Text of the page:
|Publication number||US4326539 A|
|Application number||US 06/134,290|
|Publication date||Apr 27, 1982|
|Filing date||Mar 27, 1980|
|Priority date||Nov 28, 1978|
|Publication number||06134290, 134290, US 4326539 A, US 4326539A, US-A-4326539, US4326539 A, US4326539A|
|Original Assignee||Wladimir Obermajer|
|Export Citation||BiBTeX, EndNote, RefMan|
|Patent Citations (2), Non-Patent Citations (1), Referenced by (25), Classifications (9), Legal Events (1)|
|External Links: USPTO, USPTO Assignment, Espacenet|
This application is a continuation-in-part application of U.S. patent application No. 964,166, filed Nov. 28, 1978, and now abandoned.
The present invention relates to a process and apparatus for measuring the cardiac capacity.
A process and an apparatus of this type have been described in U.S. Pat. No. 4,035,622.
According to the process which is the subject of the U.S. Pat. No. 4,035,622 "a quantity Qi of tracer (e.g. dye or cold liquid) is injected at constant injection flow rate Di during a time ti corresponding to at least two heart beats (two cardiac cycles), the concentration Δm of tracer in the blood (or the change in blood temperature) is measured at the time tm of the end of the tracer injection and, Δ(t) being the tracer concentration (or the change of temperature) as a function of time t taking t=0 at the onset of injection, one measures the integrals. ##EQU2## thus the cardiac capacity V is computed using the subsequently measured values".
But it has been established that cardiac volumes and more precise results concerning flow measurement can be obtained if some modifications are brought to the procedure by taking into account the pulsatile or non steady flow conditions of the beating heart. The modifications take into account a heart-beat by heart-beat analysis of the concentration variation and of the cardiac period τn ; that because the beating heart includes the cardiac valve system, the concentration variation changes in a discontinuous stepwise manner; that the period τn of a cardiac cycle can change over the time needed for the measurement to take place; that the washout part of the tracer curved is delayed with respect to the end of injection and takes place not at the end of injection but a little later and that subsequently not only the concentration variation has to be sampled at a given rate (e.g. 50 samples/sec) but also that the concentration level has be determined and stored at each cardiac cycle as well as the period τn of each of these cardiac cycles.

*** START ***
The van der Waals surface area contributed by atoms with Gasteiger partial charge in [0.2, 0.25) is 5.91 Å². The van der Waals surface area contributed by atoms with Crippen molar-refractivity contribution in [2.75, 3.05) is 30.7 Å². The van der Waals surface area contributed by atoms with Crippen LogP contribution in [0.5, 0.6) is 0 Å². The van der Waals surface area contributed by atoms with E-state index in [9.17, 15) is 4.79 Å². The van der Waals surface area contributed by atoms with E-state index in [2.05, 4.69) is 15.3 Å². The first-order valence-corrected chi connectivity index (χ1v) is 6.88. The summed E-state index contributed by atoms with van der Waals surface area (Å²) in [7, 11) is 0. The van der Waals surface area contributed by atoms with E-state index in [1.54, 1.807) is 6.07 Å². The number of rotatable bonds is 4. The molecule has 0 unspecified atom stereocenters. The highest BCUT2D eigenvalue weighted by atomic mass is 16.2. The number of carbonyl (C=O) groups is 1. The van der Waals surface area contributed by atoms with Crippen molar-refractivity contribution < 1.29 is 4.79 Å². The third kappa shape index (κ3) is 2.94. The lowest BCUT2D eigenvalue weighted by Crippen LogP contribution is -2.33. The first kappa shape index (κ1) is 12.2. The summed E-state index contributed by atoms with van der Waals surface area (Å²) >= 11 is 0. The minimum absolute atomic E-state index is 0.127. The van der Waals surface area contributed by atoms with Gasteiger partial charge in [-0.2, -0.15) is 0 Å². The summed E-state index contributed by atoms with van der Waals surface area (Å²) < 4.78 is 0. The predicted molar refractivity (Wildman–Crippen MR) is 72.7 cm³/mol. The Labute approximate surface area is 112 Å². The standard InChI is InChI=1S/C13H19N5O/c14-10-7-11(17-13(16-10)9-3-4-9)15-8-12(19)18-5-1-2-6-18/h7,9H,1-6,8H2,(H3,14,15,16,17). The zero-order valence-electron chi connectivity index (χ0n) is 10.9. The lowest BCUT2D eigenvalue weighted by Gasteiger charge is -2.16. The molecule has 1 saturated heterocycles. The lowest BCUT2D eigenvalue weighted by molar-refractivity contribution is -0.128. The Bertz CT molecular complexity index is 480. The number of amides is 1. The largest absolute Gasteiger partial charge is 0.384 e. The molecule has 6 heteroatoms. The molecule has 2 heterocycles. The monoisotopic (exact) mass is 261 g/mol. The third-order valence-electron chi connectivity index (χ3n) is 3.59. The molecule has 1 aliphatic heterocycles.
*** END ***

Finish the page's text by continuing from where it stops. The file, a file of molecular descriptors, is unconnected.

In the process of the present invention, one injects according to the known process, a quantity Qi of tracer at constant flow rate Di during a time ti, but with the difference to the known process that, in the first place one records the stepwise concentration Δn of the tracer during a number N of complete cardiac periods n, and in the second place one determines the cardiac cycle M at which the maximum of the tracer concentration ΔM occurs; subsequently the parameters, the cardiac periods τn , the fraction φn of the nth cardiac cycle during which tracer injection takes place (assuming that injection can start or stop on the middle of one cycle) and the mean cardiac period τ, are measured or determined as a first step for calculating the following summation products. ##EQU3## Where m is any cardiac cycle corresponding to or occuring after the Mth cycle but before the Nth cycle (M≦m<N) where M is the cycle at which the maximum step concentration of tracer occurs, where N is a conveniently great number of cycles encompassing the measurement process and where 1 is the first cardiac cycle corresponding to the first step of the tracer curve, where τ(1;N) is the mean cardiac period over N cardiac cycles ##EQU4## and τ(m;N) is the mean cardiac period over the (N-(m-1) cardiac cycles ##EQU5## and in a second computational step the cardiac volumes are determined from the recorded values and the values determined in the first step.
In practice, the concentration Δ has to be sampled and stored at a given rate (e.g. 50 cycles/sec) over N cardiac cycles. It is understood that Δ is the sample concentration value as opposed to Δn which is the step concentration value at the nth cardiac cycle. Concurrently, the length of the cardiac periods τn are measured and recorded.
The recorded tracer curve is then analysed so as to determine the value of the concentration at each cardiac cycle (Δn) and the recorded τn are summated to determine the mean cardiac cycle over 1 to N and m to N.
The sum ##EQU6## would be equal to the integral or the area under the tracer curve only if the cardiac cycles τn are equal.